Was Spy Master Too Close to No10? HUTTON REPORT
Byline: ANNE MCELVOY
JOHN SCARLETT is in charge of the "jewel in the crown" of British intelligence. A former senior MI6 station figure and senior MI6 official, he chairs the Joint Intelligence Committee, whose job it is to provide governments with clear analysis on which to base political decisions.
So proud is the JIC of this tradition of fierce independence that two years ago, it allowed one of its former chairmen, Sir Percy Craddock, to write a glowing account of its history, which compared it favourably with the more politicised intelligence of other countries.
But the Hutton Inquiry has exploded that myth of seamless excellence and independence from government.
Scarlett, as the drafter of the Iraq weapons dossier, finds himself in the dock for failing to resist the pressure from Downing Street - and especially Alastair Campbell - that its language be hardened to make a more persuasive case for military intervention. However, Lord Hutton seems to believe it was not "improper" for Scarlett to take account of No 10's suggestions.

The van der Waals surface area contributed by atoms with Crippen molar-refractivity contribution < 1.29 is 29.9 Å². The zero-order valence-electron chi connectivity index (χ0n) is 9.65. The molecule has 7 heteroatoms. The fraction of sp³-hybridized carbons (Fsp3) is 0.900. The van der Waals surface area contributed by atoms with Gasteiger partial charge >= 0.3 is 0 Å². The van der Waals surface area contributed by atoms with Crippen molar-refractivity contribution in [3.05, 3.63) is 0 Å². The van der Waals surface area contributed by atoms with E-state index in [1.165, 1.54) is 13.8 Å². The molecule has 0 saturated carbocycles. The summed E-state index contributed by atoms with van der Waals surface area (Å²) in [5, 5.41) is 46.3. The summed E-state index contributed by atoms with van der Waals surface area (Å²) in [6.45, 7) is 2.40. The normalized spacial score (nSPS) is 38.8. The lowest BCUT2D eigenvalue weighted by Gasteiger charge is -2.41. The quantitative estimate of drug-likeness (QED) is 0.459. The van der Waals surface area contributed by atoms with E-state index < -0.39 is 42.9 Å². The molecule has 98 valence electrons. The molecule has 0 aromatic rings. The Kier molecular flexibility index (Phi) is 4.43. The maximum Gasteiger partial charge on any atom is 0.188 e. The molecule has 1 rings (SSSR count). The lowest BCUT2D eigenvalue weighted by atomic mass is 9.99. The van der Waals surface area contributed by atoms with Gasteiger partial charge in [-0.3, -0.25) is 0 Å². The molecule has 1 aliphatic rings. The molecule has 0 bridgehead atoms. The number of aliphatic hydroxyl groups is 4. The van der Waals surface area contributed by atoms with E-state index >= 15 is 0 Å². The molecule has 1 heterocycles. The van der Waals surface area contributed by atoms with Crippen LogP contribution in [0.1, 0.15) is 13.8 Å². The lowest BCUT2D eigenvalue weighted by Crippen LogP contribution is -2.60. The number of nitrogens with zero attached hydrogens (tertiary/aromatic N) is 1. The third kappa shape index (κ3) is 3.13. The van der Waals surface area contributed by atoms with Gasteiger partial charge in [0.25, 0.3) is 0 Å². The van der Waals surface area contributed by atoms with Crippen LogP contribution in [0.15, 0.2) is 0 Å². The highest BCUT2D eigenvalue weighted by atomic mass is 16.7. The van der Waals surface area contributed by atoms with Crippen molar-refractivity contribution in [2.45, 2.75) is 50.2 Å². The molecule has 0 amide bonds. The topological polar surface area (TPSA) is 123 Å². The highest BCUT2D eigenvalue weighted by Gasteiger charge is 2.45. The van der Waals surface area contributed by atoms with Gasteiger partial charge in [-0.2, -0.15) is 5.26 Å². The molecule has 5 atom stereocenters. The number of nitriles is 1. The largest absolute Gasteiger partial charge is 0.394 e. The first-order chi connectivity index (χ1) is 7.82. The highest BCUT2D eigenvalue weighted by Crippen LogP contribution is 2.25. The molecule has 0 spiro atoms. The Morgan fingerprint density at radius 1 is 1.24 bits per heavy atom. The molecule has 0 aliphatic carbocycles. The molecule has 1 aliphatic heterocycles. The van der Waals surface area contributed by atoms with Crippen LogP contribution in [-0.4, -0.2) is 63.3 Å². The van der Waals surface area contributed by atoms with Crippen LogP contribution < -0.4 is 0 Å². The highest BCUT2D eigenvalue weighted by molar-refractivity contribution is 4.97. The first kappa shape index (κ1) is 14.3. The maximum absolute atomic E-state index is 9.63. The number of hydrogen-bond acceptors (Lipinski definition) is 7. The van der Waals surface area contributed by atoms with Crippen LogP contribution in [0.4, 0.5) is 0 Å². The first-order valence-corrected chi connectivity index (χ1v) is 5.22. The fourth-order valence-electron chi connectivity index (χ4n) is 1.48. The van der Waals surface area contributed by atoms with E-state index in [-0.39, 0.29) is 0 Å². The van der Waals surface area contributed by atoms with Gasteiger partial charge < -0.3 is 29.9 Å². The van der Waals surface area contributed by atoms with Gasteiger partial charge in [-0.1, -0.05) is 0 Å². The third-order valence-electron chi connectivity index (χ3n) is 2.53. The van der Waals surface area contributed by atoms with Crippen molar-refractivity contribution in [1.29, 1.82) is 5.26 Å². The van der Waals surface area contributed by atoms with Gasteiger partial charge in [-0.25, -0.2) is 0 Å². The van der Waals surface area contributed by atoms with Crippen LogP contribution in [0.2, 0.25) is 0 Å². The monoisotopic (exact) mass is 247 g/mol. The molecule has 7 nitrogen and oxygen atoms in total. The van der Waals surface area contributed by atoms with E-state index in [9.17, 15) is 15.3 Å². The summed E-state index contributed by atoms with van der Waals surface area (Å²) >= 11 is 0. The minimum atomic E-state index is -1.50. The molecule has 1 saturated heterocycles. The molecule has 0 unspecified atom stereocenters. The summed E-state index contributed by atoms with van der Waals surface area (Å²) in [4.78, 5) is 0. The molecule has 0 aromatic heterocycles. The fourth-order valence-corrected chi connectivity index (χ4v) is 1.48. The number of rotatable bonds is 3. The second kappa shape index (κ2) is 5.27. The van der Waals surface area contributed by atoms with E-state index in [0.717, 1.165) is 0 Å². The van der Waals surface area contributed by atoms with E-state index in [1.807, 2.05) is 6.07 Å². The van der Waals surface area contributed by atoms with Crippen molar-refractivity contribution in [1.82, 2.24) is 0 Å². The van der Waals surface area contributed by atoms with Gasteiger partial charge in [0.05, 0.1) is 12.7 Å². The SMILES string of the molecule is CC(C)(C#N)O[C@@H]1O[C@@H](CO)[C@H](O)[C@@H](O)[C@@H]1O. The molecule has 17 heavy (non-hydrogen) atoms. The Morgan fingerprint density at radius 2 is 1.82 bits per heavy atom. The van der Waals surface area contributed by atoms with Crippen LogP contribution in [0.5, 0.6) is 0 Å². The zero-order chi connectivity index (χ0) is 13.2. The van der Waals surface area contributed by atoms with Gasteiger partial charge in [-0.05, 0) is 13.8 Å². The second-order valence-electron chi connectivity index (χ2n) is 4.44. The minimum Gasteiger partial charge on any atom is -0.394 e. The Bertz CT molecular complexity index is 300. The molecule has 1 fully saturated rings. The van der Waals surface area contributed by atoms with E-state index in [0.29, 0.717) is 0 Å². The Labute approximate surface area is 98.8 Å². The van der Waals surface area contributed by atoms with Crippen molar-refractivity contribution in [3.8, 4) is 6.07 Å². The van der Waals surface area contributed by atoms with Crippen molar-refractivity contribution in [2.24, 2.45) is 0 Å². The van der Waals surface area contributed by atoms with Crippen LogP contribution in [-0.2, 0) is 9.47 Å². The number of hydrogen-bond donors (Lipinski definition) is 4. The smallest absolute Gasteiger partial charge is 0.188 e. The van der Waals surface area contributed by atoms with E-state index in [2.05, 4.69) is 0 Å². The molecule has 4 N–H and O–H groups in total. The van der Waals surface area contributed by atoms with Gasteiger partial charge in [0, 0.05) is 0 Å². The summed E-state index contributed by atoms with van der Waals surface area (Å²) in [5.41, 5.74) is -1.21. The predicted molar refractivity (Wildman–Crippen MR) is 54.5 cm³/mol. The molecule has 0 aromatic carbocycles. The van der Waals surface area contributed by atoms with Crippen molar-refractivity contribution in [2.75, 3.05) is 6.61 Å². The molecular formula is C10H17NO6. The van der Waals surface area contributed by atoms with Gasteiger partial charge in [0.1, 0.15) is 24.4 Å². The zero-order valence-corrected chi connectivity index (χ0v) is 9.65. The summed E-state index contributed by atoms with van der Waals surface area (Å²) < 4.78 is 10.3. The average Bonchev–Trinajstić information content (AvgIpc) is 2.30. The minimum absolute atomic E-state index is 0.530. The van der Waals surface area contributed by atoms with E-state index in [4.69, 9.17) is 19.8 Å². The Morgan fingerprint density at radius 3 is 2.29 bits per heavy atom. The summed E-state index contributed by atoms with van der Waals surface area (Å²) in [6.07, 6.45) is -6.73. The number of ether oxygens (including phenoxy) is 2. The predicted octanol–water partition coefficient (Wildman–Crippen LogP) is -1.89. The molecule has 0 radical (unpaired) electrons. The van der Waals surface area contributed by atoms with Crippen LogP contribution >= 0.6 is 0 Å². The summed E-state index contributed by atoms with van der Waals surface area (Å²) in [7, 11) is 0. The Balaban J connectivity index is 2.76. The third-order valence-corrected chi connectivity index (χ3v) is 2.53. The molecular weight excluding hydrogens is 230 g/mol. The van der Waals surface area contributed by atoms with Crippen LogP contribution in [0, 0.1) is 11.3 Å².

Privately, Scarlett has always emphasised the contingent nature of intelligence - especially from countries as brutal and secretive as Iraq - but the dossier suggested something approaching certainty. He has been determined to prove he had "ownership" of the dossier and only approved those changes which he believed were true to the reports given to him by the intelligence chiefs of the various services involved. But the number of interventions from Tony Blair's chief of staff Jonathan Powell and Campbell suggest the notion of "ownership" was becoming blurred as No10 felt under growing pressure to make the case for war.
The question which has since loomed is whether Scarlett should have insisted on a clearer delineation of responsibility between himself and the government machine. Certainly many of his former Secret Intelligence Service colleagues believe he became too personally close to Campbell and Blair. The most vulnerable point for John Scarlett must be his insistence that he was unaware of friction inside the intelligence community about the 45-minute claim. …